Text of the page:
Fuzzy Mud by Louis Sachar

★★★☆☆ (3/5)

But Tamaya always felt proud to put on her sweater with the words Virtue and Valor written in gold, and the year 1924. It made her feel important, like she was a part of history

A quick and exciting read, Louis Sachar’s “Fuzzy Mud” is an inventive children’s tale full of thrill and mystery. Had I read it in my childhood, I would have been far more affected by its spirit of adventure and danger. Nonetheless, after a long time have I been deeply immersed in a fantastical and innocent story meant for children. Had there been a sequel to this short book, I’d have ventured deep into it already.

It felt confusing sometimes, having two different homes. It was like she had two different lives; two half lives. And the two added together didn’t quite equal a whole life. She felt like she was missing something

Tamaya Dhilwaddi is a good fifth-grade kid, an obedient child of divorce with a life split between her mother and father. She might not be street-smart or edgy, but her intelligence makes her question the world around her as she tries to make sense of subtle nuances of school life and her fellow-mates. She is often confused by her friends’ conversations which are meant to attract older boys or by instructions passed on by adults.

Ms. Filbert had said “being quiet” as though it were some sort of abnormal behavior. You’re the one who just told everyone to sit quietly, Tamaya had thought

Marshall Walsh knows Tamaya only through their walks from home to school and back. They are not meant to be friends once they’ve entered the school premises. A seventh-grader, Marshall has lost his clout in school and now spends most of his time alone and friendless. The reason for having lost his spell on fellow classmates is pinned down to the arrival of Chad Wilson, who intimidates Marshall and bullies him into a fight.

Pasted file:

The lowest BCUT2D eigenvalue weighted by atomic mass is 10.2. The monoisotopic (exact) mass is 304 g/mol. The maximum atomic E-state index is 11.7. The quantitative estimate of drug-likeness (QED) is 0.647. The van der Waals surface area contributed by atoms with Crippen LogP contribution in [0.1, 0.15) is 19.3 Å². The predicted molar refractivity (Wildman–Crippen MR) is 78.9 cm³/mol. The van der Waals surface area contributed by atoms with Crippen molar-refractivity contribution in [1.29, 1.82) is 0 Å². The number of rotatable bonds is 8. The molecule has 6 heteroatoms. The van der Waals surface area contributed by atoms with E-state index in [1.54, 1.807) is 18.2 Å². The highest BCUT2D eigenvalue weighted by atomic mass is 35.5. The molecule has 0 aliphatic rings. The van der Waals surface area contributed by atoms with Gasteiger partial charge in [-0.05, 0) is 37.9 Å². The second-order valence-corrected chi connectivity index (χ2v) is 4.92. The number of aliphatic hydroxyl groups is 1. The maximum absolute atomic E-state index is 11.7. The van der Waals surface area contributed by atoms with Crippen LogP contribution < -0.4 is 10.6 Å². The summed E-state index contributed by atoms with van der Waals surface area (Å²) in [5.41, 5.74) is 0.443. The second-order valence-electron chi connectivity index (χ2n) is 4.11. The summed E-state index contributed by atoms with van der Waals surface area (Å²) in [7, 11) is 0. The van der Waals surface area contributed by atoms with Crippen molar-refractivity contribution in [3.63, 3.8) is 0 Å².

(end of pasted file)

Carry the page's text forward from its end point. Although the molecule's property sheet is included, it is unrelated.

They all knew—Andy, Laura, Cody, everybody. So why didn’t anyone do anything? Why hadn’t they stuck up for him? Why had they let Chad make his life so miserable, day after day after day? But that wasn’t the real question, and he knew it. The real question was this: Why hadn’t he stuck up for himself?

When Chad challenges Marshall, the latter opts for a shortcut home through the forbidden woods which border the Woodbridge Academy. Tamaya has no choice but to follow Marshall deep into the forest where puddles of sticky mud catch her attention. Trying to outrun Chad as he pursues them, Tamaya grabs a handful of mud and flings it onto Chad’s face. The two kids make a quick escape, deciding resolutely to not disclose their secret to anyone. Next day at school, Chad is declared missing as Tamaya’s hand becomes bloody and blistered. Only she and Marshall know the last whereabouts of Chad. They inadvertently decide to rescue the missing boy, and in the process, unveil a biological terror fermenting in the woods.

Every time he spoke, his voice came from another part of the room. He could have just been moving around, but it gave Tamaya the impression of some kind of floating spirit

 The story accounts for the tremendous courage fostered by children as they are drawn together in an increasingly complex adult world where parents are either wholly negligent of their kids or are too involved in their work life to pay much heed to their innocence.

Deep down, she was also preparing herself for the worst. In case she didn’t get better, she wanted to be able to face the world with courage, patience, and grace

As is the case with all children’s books, saving the world from grave danger is always accosted through the younger generation and their understanding of the world around them. By the end of the story, all three children cultivate a friendship which would not have been possible without a misadventure.

Ms. Filbert had once said that courage just meant pretending to be brave. “After all, if you’re not scared, then there’s nothing to be brave about, is there?”

Advertisements

Leave a Reply

Fill in your details below or click an icon to log in:

WordPress.com Logo

You are commenting using your WordPress.com account. Log Out / Change )

Twitter picture

You are commenting using your Twitter account. Log Out / Change )

Facebook photo

You are commenting using your Facebook account. Log Out / Change )

Google+ photo

You are commenting using your Google+ account. Log Out / Change )

Connecting to %s